I've been aware of John Locke for a while now - you could even say I was a bit of a fan of his - so when I saw The Second Treatise of Government in a library, it immediately caught my eye. I swiftly read the introduction to the work and made the decision to carry on reading. Now, I’m not saying that the introduction (written by editor, Thomas P. Pearson) was particularly interesting, in fact it was quite the opposite, but I was intrigued by the fact that the introduction seemed to point out some I've been aware of John Locke for a while now - you could even say I was a bit of a fan of his - so when I saw The Second Treatise of Government in a library, it immediately caught my eye. I swiftly read the introduction to the work and made the decision to carry on reading. Now, I’m not saying that the introduction (written by editor, Thomas P. Pearson) was particularly interesting, in fact it was quite the opposite, but I was intrigued by the fact that the introduction seemed to point out some possible flaws in Locke’s ideas. For those who aren’t in the know (I’m so cool,) John Locke is a highly influential 17th century philosopher and enlightened thinker who was famous for his ideas regarding liberty, natural rights, and the role of government. Perhaps most impressive, Locke directly influenced Thomas Jefferson’s idea for the Declaration of Independence, with many historians making claims that essentially stated Jefferson all but quoted Locke. The Second Treatise of Government is the work of Locke that has had the most influence throughout the years, and, as such, it tells us a great deal about what would become the foundation for most American political philosophy. Locke based his ideas upon the concept of limited government control and innate rights, both of which became key topics in the world of political soon after he helped popularize them with The Second Treatise of Government, which makes this book extremely historically important. The biggest thing that The Second Treatise of Government has going for it is its importance. Even today, it’s still incredibly relevant to a good portion of political discourse in America. I am a firm believer that reading up on Locke’s ideas is a great way to further your understanding of a lot of contemporary American thought. Aside from contextualizing modern issues, it is also a very interesting read, with many unique ideas and perspectives that aren’t seen commonly in modern times. As a whole, it’s an entirely different experience from any modern expression of political ideals. As much as I enjoyed The Second Treatise of Government, it was a bit of a slog to get through. The writing falls on the denser side of the literary spectrum, with certain passages requiring a few takes to fully comprehend. The language is also obviously outdated, due to being written some odd three hundred years ago and the same can be said for some of Locke’s concepts. A few of Locke’s ideas aren’t as applicable to modern times as they were to the 1700s, which can create a bit of a disconnect among 21st century readers. Along with that, there are times when the writing becomes repetitive and drags, creating some immensely boring stretches, but these are in the minority, with the majority of the book being quite interesting. The Second Treatise of Government definitely isn’t for everyone and it surely has its flaws, but I would highly recommend it if you’re interested in contemporary thought or the founding ideals of America.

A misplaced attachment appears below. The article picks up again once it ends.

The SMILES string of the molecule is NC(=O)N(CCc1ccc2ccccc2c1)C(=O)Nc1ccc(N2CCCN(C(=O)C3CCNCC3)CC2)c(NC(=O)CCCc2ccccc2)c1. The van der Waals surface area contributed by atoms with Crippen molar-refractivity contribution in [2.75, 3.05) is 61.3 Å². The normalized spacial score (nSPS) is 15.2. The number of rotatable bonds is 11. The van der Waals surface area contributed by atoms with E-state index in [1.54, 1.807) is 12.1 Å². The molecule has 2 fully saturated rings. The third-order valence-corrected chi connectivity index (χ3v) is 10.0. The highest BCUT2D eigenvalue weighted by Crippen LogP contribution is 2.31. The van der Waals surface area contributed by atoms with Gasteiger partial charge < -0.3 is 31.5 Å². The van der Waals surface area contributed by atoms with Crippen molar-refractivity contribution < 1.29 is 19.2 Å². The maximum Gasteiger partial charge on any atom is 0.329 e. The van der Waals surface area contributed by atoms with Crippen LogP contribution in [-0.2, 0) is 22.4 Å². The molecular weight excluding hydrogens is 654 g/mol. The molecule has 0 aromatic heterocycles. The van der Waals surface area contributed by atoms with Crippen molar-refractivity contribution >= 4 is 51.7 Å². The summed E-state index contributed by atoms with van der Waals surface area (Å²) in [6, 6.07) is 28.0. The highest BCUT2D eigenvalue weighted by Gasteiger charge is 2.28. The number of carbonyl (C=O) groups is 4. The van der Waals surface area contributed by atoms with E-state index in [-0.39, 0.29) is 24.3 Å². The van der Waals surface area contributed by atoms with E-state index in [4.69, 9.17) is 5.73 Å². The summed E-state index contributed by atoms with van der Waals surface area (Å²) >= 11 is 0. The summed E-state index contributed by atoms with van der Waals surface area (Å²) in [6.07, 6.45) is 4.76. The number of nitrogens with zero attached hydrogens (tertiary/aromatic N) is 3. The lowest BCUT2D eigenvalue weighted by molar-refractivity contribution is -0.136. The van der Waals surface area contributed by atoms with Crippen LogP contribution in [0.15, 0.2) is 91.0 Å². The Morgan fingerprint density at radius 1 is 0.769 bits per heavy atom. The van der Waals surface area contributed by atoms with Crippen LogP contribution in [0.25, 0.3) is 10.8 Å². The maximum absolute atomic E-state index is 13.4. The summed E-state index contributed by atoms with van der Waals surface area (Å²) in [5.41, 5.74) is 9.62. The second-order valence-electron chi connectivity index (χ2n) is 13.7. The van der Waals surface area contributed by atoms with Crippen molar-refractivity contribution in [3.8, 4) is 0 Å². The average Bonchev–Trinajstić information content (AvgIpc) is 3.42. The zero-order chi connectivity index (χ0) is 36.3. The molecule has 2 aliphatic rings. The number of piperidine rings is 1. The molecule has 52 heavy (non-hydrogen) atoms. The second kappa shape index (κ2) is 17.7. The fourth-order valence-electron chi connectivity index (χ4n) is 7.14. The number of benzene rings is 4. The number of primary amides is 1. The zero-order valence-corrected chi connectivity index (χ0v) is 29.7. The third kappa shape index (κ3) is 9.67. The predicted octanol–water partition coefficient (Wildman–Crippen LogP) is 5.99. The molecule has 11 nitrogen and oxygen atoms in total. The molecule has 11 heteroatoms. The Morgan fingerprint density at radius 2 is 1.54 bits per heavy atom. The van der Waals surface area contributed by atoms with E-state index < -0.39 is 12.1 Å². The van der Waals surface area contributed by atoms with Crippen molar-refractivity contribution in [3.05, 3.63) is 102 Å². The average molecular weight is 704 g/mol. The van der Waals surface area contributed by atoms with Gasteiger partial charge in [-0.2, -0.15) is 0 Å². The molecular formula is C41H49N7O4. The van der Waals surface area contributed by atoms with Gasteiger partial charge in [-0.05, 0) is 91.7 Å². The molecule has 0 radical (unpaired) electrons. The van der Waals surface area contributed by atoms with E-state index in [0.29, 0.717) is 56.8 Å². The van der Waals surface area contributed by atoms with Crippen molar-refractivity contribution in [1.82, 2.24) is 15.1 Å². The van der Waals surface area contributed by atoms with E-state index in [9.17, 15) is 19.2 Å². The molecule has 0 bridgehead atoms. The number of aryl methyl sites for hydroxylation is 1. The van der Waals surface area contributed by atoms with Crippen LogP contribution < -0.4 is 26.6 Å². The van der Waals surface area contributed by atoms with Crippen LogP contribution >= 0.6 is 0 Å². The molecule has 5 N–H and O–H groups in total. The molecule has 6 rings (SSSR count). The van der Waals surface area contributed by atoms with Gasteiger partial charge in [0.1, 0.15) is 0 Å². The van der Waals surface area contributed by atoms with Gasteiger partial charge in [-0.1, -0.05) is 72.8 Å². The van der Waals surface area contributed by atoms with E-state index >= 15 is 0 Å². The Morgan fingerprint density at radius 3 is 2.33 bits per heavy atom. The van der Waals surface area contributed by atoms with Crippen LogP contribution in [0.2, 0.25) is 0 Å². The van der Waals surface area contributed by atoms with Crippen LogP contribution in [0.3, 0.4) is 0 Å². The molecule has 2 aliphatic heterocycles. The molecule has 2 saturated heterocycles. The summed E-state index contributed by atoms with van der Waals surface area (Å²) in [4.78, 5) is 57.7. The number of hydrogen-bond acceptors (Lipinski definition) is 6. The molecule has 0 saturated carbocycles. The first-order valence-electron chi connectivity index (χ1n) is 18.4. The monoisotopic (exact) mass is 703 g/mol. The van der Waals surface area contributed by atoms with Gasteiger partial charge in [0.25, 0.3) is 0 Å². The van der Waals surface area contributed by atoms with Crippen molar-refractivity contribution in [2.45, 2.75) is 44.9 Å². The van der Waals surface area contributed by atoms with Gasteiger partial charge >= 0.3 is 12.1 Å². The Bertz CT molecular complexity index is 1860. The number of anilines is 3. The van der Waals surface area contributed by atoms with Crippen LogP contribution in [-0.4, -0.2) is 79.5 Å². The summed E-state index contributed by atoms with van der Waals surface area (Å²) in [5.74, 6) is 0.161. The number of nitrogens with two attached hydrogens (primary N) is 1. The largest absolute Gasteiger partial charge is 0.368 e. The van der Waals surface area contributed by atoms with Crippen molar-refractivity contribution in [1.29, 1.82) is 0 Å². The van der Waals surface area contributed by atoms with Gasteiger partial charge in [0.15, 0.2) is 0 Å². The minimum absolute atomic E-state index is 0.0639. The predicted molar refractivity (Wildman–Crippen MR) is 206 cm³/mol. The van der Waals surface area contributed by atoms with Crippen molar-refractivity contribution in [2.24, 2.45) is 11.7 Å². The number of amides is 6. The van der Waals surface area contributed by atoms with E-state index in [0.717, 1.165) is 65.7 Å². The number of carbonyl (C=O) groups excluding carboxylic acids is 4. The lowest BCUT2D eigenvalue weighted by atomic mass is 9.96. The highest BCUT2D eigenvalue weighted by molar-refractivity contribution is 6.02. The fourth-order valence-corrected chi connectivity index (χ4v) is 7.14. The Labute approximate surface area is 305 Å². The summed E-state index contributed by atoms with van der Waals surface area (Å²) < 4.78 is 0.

13. 5 out of 5

    Imani ♥ ☮

    I've "read" this one twice now and apparently have the same reaction to it. Whereas before, when I read this as a wee bitty freshman in college, and I am now more seasoned to see even more bullshit in this text than before. Unfortunately, Locke and I will never get along. I understand the pertinence of this text in relation to the ultimate project of America's Founding Fathers. I understand that Locke's analysis of property is essential in understanding modern day capitalism - especially as it I've "read" this one twice now and apparently have the same reaction to it. Whereas before, when I read this as a wee bitty freshman in college, and I am now more seasoned to see even more bullshit in this text than before. Unfortunately, Locke and I will never get along. I understand the pertinence of this text in relation to the ultimate project of America's Founding Fathers. I understand that Locke's analysis of property is essential in understanding modern day capitalism - especially as it relates to land rights and Manifest Destiny. I even understand that Locke sets the foundation for the justification of colonization and chattel slavery. And I still don't like him. There's nothing that wins out. He's not only a racist hypocrite, his writing isn't that hot (even Hobbes is better). Very boring. The concepts are interesting but I will have to go with Hobbes' take on the state of nature. Locke's faux concern with democracy is also frustrating, since he obviously does not care about most folks having a say in government. Blah blah blah Locke.